• The specific yield values used in each water table aquifer are presented in Table below.

New South Wales groundwater models (see list of applicable SDL areas concerned in Table 9):

  • Details on the limitations of groundwater models used by New South Wales Office of Water can be accessed through its webpage on Water accounting.

 

 

Table 10  Specific yield values used in calculating the change in groundwater storage with the Bureau method (The specific yield values was sourced from Commonwealth Scientific and Industrial Research Organisation and Sinclair Knight Merz 2010a and b)
SDL area

Specific Yield

Northern Basin  
Lower Gwydir Alluvium 

0.200

Southern Basin  
Lower Murray Alluvium, shallow; Shepparton formation 

0.100

Upper Murray Alluvium, shallow, Shepparton formation

0.100

Goulburn–Murray: Ovens–Kiewa sedimentary plain 

0.150

Goulburn–Murray: Victorian Riverine sedimentary plain, shallow; Shepparton formation

0.100

Wimmera–Mallee sedimentary plains

0.115

Angas Bremer (Quaternary sediments and Murray Group limestone)

0.100

Groundwater inflow to a SDL area from other SDL areas and outflows from a SDL area to the other SDL araes within a segment

Groundwater flow into and from for selected SDL areas has been calculated and details are provided in tables 11 and 12 for the Northern Basin and the Southern Basin respectively.

 

Table 11. Details of groundwater inflows to and outflows from SDL areas  within the Northern Basin for the 2012–13 year
SDL area Inflow (ML) Outflow (ML)
Lower Gwydir Alluvium - unconfined 0 0
Lower Gwydir Alluvium - confined 0 0
Lower Namoi - unconfined 0 12,000
Lower Namoi - confined 5,880 18,740

 

 

Table 12. Details of groundwater inflows to and outflows from SDL areas  within the Southern Basin for the 2012–13 year
SDL area

Inflow (ML)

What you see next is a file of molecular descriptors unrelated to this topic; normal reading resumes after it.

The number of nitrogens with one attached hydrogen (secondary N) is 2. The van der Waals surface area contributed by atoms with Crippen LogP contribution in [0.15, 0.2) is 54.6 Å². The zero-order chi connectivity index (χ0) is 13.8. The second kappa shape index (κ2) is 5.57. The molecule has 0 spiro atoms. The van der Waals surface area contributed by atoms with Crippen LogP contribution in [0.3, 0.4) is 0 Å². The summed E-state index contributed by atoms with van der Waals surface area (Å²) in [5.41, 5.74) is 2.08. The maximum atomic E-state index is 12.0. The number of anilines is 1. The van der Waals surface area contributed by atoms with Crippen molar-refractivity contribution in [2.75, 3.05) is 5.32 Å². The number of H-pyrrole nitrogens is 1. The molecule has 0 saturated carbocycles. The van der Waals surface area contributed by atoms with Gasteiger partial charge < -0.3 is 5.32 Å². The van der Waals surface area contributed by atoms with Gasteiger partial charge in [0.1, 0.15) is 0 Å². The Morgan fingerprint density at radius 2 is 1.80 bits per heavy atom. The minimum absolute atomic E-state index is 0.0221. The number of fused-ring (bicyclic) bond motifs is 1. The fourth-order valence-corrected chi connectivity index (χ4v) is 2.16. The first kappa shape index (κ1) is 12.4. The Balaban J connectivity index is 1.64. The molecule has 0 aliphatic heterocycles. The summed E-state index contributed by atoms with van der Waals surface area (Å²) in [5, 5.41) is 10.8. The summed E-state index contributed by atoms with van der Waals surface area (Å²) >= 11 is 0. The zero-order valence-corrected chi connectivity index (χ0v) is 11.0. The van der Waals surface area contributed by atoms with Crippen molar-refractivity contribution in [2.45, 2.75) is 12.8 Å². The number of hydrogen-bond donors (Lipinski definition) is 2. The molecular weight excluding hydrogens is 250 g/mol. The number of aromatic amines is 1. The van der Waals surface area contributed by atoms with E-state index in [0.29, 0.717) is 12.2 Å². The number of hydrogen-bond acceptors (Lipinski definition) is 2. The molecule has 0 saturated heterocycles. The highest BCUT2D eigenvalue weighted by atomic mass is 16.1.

Outflow (ML)

Lower Lachlan – watertable and confined 2,450 27,210
Upper lachlan - Unconfined 0 3,422
Upper lachlan - confined 0 2,981
Lower Murrumbidgee Alluvium, shallow; Shepparton Formation  424 136
Lower Murrumbidgee Alluvium, deep; Calivil Formation and Renmark Group 12,647 24,722
Mid Murrumbidgee Alluvium - watertable 2,545 98
Mid Murrumbidgee Alluvium - confined 1,859 2,303
Lower Murray Alluvium, shallow; Shepparton Formation 34,687 29,241
Lower Murray Alluvium, deep; Renmark Group and Calivil Formation 193,213 108,934
Goulburn-Murray: Upper Murray watertable and Ovens–Kiewa Sedimentary Plains 1,199 11,496
Goulburn-Murray: Upper Murray confined Ovens–Kiewa Confined 1,186 12,985
Goulburn-Murray: Victorian Riverine Sedimentary Plain, shallow; Shepparton Formation  24,820 26,602
Goulburn-Murray: Victorian Riverine Sedimentary Plain, deep; Calivil and Renmark Formations  49,191 138,825
Wimmera Mallee Sedimentary Area - watertable 54,723 76,439
Wimmera Mallee Sedimentary Area - confined 86,079 29,280
Angas Bremer (Quaternary Sediments and Murray Group Limestone) 1,537 1,080
Mallee (Murray Group Limestone) and Peake-Roby Sherlock Unconfined 48,655 38,840
Mallee (Murray Group Limestone) and Peake-Roby Sherlock confined 862 3,445

Quantification approaches for the estimation of inflow to a SDL area from other SDL areas and outflow from a SDL area to other SDL areas within a segmentNorthern Basin

New South Wales Office of Water methods were applied in calculations.

Data provider

New South Wales Office of Water.

Method

The outputs of the New South Wales groundwater models available within selected SDL areas were used.

Uncertainty information